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SBIRT Education for Both the Mind and the Heart? Assessing Changes in Medical Residents’ Attitudes to Working with Drinkers Michael A. Mitchell, MA VA.

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Presentation on theme: "SBIRT Education for Both the Mind and the Heart? Assessing Changes in Medical Residents’ Attitudes to Working with Drinkers Michael A. Mitchell, MA VA."— Presentation transcript:

1 SBIRT Education for Both the Mind and the Heart? Assessing Changes in Medical Residents’ Attitudes to Working with Drinkers Michael A. Mitchell, MA VA Pittsburgh’s Interdisciplinary Program for Addiction Education and Research (“VIPER”) VA Pittsburgh Healthcare System, Pittsburgh, PA Broyles, L.M, Pringle, J.L., Kraemer, K.L., Childers, J.W., Buranosky, R.A., & Gordon, A.J.

2 Disclaimer The views expressed in this presentation are those of the authors and do not necessary reflect the position or policy of the Department of Veterans Affairs or the United States government.

3 Acknowledgements Funding SAMHSA/CSAT This material is based upon work supported by the Office of Academic Affiliations (Mitchell), Health Services Research and Development (Broyles, CDA 10-014) and with resources and the use of facilities at VA Pittsburgh Healthcare System. Authors have no conflict of interest to disclose.

4 “Knowledge without love will not stick. But if love comes first, knowledge is sure to follow.” - John Burroughs

5 Background Increased focus on developing and implementing SBIRT training for medical residents and other health professionals SAMHSA grant funding (n=17, 2008-2014) Training characteristics include didactic, web-based, experiential Physicians’ attitudes play a role with inconsistent identification and management with patients in primary care Miller, N. S., Sheppard, L. M., Colenda, C. C., & Magen, J. (2001). Why physicians are unprepared to treat patients who have alcohol‐and drug‐related disorders. Academic Medicine, 76(5), 410-418.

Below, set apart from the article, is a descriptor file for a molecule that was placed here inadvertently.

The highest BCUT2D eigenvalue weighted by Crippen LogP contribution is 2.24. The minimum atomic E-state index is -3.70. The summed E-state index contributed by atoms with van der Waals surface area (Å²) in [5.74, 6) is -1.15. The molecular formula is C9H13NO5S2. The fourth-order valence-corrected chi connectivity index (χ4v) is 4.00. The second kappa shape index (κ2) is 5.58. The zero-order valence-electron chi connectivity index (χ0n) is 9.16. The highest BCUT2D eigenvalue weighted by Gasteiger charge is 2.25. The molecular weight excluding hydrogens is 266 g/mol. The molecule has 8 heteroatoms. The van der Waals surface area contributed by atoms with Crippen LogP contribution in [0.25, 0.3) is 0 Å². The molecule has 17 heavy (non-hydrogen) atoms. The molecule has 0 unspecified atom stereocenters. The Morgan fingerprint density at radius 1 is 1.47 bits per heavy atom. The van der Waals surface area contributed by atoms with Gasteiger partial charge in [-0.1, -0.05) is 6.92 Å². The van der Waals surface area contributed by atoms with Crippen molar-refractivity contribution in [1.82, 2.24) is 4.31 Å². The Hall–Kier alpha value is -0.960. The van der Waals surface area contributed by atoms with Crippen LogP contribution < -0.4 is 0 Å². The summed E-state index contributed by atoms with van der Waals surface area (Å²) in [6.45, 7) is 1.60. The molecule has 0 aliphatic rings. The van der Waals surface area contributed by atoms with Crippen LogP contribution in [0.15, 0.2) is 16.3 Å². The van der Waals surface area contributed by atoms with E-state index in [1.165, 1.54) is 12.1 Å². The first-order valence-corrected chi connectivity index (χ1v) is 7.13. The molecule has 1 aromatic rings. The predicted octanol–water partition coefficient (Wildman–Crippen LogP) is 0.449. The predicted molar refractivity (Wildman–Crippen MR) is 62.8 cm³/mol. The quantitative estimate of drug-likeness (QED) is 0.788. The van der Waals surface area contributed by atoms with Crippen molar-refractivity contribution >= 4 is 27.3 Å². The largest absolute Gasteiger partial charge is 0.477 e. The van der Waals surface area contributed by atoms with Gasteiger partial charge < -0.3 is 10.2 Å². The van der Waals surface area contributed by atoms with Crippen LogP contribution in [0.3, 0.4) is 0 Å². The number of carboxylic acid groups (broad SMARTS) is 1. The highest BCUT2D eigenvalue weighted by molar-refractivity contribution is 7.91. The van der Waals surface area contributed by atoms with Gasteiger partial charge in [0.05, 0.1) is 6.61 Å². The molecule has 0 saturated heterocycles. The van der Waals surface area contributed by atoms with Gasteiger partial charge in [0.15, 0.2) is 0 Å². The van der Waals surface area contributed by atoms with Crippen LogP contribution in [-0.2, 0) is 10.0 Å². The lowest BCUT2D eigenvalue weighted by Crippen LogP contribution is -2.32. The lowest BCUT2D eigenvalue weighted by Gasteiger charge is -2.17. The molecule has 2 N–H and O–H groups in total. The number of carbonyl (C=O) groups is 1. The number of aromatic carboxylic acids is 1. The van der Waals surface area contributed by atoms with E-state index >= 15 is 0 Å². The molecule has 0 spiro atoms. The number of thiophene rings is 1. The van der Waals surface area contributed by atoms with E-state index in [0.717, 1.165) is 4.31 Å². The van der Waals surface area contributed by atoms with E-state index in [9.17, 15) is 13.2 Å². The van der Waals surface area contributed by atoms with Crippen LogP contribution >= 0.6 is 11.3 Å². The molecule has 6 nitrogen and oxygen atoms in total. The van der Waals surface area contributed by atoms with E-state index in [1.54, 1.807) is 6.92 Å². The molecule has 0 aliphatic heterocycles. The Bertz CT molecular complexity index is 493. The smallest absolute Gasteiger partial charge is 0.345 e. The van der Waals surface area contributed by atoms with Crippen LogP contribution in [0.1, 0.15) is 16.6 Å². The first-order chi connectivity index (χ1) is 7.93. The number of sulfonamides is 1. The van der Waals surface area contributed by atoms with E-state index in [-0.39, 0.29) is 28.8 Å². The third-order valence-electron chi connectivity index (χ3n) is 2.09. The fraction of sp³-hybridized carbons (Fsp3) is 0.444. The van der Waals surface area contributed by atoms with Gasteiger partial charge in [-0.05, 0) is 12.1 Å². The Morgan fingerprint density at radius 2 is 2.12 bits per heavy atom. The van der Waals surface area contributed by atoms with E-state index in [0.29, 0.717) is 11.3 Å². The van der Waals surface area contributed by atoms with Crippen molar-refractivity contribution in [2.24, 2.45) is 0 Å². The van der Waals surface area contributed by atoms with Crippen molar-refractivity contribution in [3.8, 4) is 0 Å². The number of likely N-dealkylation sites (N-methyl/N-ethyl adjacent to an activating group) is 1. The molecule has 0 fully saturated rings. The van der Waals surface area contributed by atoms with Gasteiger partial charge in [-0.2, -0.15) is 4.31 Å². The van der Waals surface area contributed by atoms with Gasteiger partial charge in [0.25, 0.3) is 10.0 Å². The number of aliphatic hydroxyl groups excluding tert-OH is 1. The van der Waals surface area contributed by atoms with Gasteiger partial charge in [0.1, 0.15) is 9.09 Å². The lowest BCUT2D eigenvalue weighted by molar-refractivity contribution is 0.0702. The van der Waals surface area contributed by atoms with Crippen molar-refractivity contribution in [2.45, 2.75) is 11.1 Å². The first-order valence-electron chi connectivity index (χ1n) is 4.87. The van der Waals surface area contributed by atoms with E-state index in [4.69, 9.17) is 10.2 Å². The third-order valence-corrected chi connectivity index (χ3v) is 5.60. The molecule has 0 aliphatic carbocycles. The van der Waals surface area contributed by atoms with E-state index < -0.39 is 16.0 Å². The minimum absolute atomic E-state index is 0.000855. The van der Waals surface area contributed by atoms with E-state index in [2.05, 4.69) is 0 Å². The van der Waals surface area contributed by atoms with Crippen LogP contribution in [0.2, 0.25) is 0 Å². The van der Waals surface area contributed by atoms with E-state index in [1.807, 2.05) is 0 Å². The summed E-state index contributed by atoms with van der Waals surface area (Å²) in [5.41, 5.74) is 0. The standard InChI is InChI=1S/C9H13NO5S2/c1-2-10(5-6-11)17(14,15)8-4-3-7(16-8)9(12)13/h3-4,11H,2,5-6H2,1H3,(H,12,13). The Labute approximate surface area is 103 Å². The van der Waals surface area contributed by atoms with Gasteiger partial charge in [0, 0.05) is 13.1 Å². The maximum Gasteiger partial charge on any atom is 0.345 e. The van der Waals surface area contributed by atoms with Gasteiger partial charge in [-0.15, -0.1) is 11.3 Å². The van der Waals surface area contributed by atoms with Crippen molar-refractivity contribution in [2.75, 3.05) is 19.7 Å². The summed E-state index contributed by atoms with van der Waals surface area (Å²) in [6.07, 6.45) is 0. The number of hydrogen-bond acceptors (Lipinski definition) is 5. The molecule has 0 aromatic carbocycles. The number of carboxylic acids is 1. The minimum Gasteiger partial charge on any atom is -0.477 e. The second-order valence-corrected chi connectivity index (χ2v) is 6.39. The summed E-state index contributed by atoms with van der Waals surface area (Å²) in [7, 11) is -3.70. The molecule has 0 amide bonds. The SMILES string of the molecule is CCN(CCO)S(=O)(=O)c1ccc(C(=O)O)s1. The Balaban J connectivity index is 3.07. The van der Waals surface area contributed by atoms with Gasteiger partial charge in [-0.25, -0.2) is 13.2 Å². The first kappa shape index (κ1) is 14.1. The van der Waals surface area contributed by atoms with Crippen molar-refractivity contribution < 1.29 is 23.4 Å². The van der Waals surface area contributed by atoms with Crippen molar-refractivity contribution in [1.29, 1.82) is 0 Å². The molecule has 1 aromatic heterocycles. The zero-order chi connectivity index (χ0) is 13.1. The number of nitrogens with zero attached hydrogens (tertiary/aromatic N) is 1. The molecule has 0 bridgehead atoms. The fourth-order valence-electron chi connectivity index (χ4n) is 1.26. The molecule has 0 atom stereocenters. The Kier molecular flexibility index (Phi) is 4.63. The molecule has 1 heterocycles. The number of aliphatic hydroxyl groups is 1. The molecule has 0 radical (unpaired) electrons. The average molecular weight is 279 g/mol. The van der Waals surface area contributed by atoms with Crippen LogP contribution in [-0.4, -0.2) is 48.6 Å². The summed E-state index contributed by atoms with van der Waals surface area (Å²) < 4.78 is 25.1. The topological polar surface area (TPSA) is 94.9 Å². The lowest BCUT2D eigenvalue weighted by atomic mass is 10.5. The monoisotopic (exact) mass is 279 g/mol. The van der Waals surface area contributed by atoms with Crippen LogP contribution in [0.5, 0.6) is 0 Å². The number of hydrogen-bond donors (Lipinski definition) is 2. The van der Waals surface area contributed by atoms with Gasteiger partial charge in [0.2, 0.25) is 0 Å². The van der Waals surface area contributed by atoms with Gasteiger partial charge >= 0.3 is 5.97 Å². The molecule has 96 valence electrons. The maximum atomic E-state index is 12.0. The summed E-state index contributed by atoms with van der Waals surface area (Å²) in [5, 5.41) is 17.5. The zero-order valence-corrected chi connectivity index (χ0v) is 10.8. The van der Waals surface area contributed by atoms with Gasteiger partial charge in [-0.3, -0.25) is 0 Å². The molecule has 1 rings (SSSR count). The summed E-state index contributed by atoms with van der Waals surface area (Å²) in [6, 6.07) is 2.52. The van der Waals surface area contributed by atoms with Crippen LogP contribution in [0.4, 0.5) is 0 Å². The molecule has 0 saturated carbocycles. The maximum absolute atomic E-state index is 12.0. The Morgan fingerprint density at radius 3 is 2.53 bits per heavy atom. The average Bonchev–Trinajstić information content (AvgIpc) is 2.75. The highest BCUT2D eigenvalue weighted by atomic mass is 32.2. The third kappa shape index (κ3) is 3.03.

6 Overview SBIRT Training Programs, Evaluation Strategy Majority appear to focus on addressing knowledge (cognitive) and skills (behavioral) elements of professional readiness Cognitive elements may be easier to change than emotional- laden elements Limited use of theory or conceptual frameworks in design, implementation and evaluation El‐Guebaly, N., Toews, J., Lockyer, J., Armstrong, S., & Hodgins, D. (2000). Medical education in substance‐related disorders: components and outcome. Addiction, 95(6), 949-957.

7 BASIC ROLE REQUIREMENTS ROLE SECURITY THERAPEUTIC COMMITMENT Training Knowledge Skill Support Experience Self-esteem Role Adequacy Role Legitimacy Willingness Satisfaction Task-Specific Self-Esteem Conceptual Framework for Professional Readiness to Work with Drinkers Shaw, S. J., Cartwright, A. K. J., Spratley, T. A., & Harwin, J. (1978). Responding to drinking problems. Croom Helm Ltd., 2-10 St. John's Road, London SW11.. Gorman, D. M., & Cartwright, A. K. J. (1991). Implications of using the composite and short versions of the Alcohol and Alcohol Problems Perception Questionnaire (AAPPQ). British journal of addiction, 86(3), 327-334.

8 Pennsylvania’s SBIRT Medical Residency Training Program Program began November 2008 Multiple hospital systems University of Pittsburgh Medical Center Albert Einstein Medical Center Williamsport Hospital and Medical Center Forbes Regional Hospital Various medical sub-specialties Resident curriculum Basic SBIRT knowledge and skills (5 modules, learning objectives) Knowledge on SBIRT applications in special settings, populations Didactic, experiential, and web-based educational activities Pringle, J. L., Melczak, M., Johnjulio, W., Campopiano, M., Gordon, A. J., & Costlow, M. (2012). Pennsylvania SBIRT Medical and Residency Training: Developing, Implementing, and Evaluating an Evidenced-Based Program. Substance Abuse, 33(3), 292-297.

9 Purpose To assess changes in six components of professional readiness for working with drinkers among internal medicine residents attending the SMaRT training program